The timing of the order has suggested to nearly everyone that frustration was its main motive. Trotha, having failed to end the war at Waterberg, had now again failed to do so by a sharp pursuit; his troops, suffering greatly from thirst, hunger, and illness, were physically incapable of achieving the absolute 'success' the homeland demanded. But what did such an order achieve? Those who wish to minimize the order's seriousness represent it as merely psychological warfare with two aims. By driving the Herero away, it was supposed to save troopers from more casualties inflicted by Herero sharpshooters. And it was designed for domestic propaganda: if one could not actually defeat the Herero, one could at least appear properly fierce. The first suggestion is simply not credible. The suffering of the German troops had long been primarily due to lack of provisioning, exhaustion, and resultant illness; Trotha and his officers repeatedly stated that the military capacity of the Herero was ended. The suggestion that Trotha wished to impress the Kaiser or the General Staff chief with tough words is possible, but it seems unlikely as a proclamation seriously (as did the governor, chancellor, director of the Colonial Department, and the Reichstag), believes that its aim was to prevent the Herero from infiltrating back into the colony. That is surely true and had long been Trotha's goal. But the violence and finality of the order seem out of proportion to such an aim.

If we ask what the order achieved from the military perspective, the answer is, not much. It essentially sanctioned practices (the shooting of all men) that were already customary. It tried, as Trotha had done in August, to reassert disciplinary control relating to the shooting of women and children, which had become widespread, while granting explicitly the very objective that justified shooting: the 'disappearance' of all Herero.

The order accomplished only one thing: it made negotiations practically impossible. It did so by scaring the Herero away, and even more so by attempting to lock the military leadership into the most drastic possible policy That kept the war out of civilian hands and entirely within the military's bailiwick, which was the order's major purpose. For a negotiated settlement was the logical next step, now that the resistance of the Herero people had been broken but while German troops were incapable of ending the war militarily. This is precisely what Trotha wanted to avoid, as he explained to the General Staff chief in the cover letter (4 October) to the proclamation:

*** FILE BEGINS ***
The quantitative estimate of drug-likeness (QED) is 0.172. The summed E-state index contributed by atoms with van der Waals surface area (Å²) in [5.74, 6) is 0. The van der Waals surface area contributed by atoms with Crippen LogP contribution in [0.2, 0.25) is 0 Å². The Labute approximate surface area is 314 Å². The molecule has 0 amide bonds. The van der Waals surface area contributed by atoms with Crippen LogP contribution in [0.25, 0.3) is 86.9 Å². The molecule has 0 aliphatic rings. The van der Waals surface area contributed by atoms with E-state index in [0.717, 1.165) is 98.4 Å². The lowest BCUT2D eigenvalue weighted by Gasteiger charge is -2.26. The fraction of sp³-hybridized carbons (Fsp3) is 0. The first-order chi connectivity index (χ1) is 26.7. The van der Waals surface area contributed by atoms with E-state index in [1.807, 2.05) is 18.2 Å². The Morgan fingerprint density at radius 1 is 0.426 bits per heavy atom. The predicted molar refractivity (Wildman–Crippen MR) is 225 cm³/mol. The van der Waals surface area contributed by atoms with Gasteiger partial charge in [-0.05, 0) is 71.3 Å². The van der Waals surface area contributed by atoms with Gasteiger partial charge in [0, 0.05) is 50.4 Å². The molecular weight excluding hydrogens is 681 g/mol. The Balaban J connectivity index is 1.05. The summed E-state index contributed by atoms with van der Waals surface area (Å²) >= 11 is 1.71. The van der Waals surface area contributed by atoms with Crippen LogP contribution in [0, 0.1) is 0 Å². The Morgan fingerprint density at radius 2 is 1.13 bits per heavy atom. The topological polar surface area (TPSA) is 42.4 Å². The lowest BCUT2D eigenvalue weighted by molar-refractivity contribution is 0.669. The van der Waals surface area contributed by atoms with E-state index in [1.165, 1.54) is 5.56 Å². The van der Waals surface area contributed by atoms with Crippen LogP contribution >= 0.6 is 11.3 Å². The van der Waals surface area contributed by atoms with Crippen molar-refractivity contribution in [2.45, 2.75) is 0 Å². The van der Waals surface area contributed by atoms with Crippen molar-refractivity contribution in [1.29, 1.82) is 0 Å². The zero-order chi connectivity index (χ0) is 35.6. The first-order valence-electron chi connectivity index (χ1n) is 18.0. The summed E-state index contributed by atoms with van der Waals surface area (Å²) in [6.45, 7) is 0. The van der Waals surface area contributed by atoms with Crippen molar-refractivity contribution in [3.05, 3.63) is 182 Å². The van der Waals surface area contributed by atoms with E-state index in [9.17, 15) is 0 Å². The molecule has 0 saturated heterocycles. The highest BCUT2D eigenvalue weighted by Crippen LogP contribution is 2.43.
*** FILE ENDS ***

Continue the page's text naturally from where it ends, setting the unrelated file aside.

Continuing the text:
For me, it is merely a question of how to end the war with the Herero. My opinion is completely opposite to that of the governor and some 'old Africans.' They have wanted to negotiate for a long time and describe the Herero nation as a necessary labor force for the future use of the colony. I am of an entirely different opinion. I believe that the nation must be destroyed as such, or since this was not possible using tactical blows, it must be expelled from the land operatively and by means of detailed actions.
Trotha continued that he believed it would be possible to dispose of small bands trying to reenter the colony, though provisioning problems prevented him from capturing the captains. If Estorff did not succeed in forcing the Herero into British Bechuanaland, then it only remained to be seen if they would go voluntarily,
or if they will try to regain possession of their old pastureland by force or by complete submission. Because I neither can treat with these people, nor do I want to, without the express direction of His Majesty, a certain rigorous treatment of all parts of the nation is absolutely necessary, a treatment that I have for the present taken and executed on my own responsibility, and from which, as long as I have command, I shall not detour without a direct order. My detailed knowledge of many Central African tribes. Bantu and others, has taught me the convincing certainty that Negroes never submit to a contract but only to raw force. Yesterday before my departure, I had the warriors who were captured in the last several days, [and who were] condemned by court-martial, hanged, and I have chased all the women and children who had gathered here back into the desert, taking with them the proclamation to the Herero people. This proclamation (enclosed), which will unavoidably become known, will be attacked. I only ask that it be explained to His Majesty that these means are absolutely necessary, and that my order to the troops (who are [still] excellently disciplined and with three characters like Deimling, Estorff, and Muhlenfels will surely remain so) gives the necessary instruction and guarantee for the execution of the order. On the other hand [sic] accepting women and children, who are mostly ill, is an eminent danger to the troops, and taking care of them is impossible. Therefore, I think it better that the nation perish rather than infect our troops and affect our water and food. In addition, the Herero would interpret any kindness on my side as weakness. They must now die in the desert or try to cross the Bechuanaland border.

  The World was all before them, where to choose
Their place of rest, and Providence their guide:
They, hand in hand, with wand'ring steps and slow,

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Through Eden took their solitary way.